Continuing on the theme of my last post, in multiple studies employees consistently say what they want in the workplace is recognition for a job well done. Just as consistently, managers and company leaders aren’t getting the message.

In a survey of employees from across industries and organisations, Dr. Gerald Graham, Professor of Management at Wichita State University, found:

• 58% seldom if ever received praise from their manager
• 76% seldom if ever received written thanks from their manager
• 78% seldom if ever got a promotion based on performance
• 81% seldom if ever received public praise
• 92% seldom if ever participated in a meeting designed to build morale

This same study invited participants to rank, in order, 65 potential motivators – the top five are those listed above!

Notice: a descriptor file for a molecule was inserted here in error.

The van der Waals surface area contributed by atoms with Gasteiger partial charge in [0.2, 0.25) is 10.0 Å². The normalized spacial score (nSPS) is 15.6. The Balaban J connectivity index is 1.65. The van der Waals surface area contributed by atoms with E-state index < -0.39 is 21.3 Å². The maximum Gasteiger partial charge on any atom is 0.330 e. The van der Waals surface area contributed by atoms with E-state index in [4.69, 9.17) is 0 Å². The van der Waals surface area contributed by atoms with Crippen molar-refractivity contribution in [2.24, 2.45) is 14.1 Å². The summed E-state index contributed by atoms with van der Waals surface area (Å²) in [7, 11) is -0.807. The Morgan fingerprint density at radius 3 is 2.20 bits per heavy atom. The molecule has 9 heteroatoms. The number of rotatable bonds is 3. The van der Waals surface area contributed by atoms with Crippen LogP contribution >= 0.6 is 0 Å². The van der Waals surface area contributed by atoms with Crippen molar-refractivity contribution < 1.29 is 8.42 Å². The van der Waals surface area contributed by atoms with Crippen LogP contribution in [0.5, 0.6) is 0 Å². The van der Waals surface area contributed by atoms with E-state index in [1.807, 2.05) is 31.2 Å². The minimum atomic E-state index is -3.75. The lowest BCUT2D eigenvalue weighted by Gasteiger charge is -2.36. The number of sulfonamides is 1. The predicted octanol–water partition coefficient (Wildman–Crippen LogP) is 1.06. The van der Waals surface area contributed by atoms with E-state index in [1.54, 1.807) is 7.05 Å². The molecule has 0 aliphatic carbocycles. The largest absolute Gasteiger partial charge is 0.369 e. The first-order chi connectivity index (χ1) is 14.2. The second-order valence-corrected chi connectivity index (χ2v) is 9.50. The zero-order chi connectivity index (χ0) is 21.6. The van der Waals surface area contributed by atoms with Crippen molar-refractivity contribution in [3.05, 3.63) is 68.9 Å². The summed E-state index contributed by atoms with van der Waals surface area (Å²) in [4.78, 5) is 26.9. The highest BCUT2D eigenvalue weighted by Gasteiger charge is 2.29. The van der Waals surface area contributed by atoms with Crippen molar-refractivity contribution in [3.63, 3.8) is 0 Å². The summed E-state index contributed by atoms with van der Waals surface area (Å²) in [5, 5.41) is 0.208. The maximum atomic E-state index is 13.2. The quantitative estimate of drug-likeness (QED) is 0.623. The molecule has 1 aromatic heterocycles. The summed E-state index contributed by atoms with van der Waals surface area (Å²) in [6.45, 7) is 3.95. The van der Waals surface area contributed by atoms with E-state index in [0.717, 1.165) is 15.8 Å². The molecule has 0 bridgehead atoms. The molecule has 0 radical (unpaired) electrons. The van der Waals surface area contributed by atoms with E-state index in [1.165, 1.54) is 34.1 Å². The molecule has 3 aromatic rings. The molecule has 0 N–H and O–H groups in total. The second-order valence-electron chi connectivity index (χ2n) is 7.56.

Why the disconnect? The answer usually lies in the culture of the organisation. In the companies we work with, we strongly emphasise the roll of culture and change management in successful employee recognition programme efforts. Managers who never recognised their team members before won’t suddenly become the most appreciative of leaders just because a new programme for recognition has been implemented.

So how can you manage change within your organisation?

• Secure executive buy-in for recognition, both to promote the programme and, critically, to demonstrate recognition with their direct reports and on down the chain.

• Hold managers accountable by making recognition targets part of their MBOs or KPIs

• Report on the results of recognition within the manager’s area to show the value. These reports can show increases in productivity, teamwork, performance against strategic objectives or similar. Once the value of recognition is understood, reluctant managers are more quick to jump on the bandwagon.

By enforcing change management principles for recognition up front, you can begin to change the very culture of your organisation into one of appreciation through frequent, timely, memorable and personal recognition of effort.

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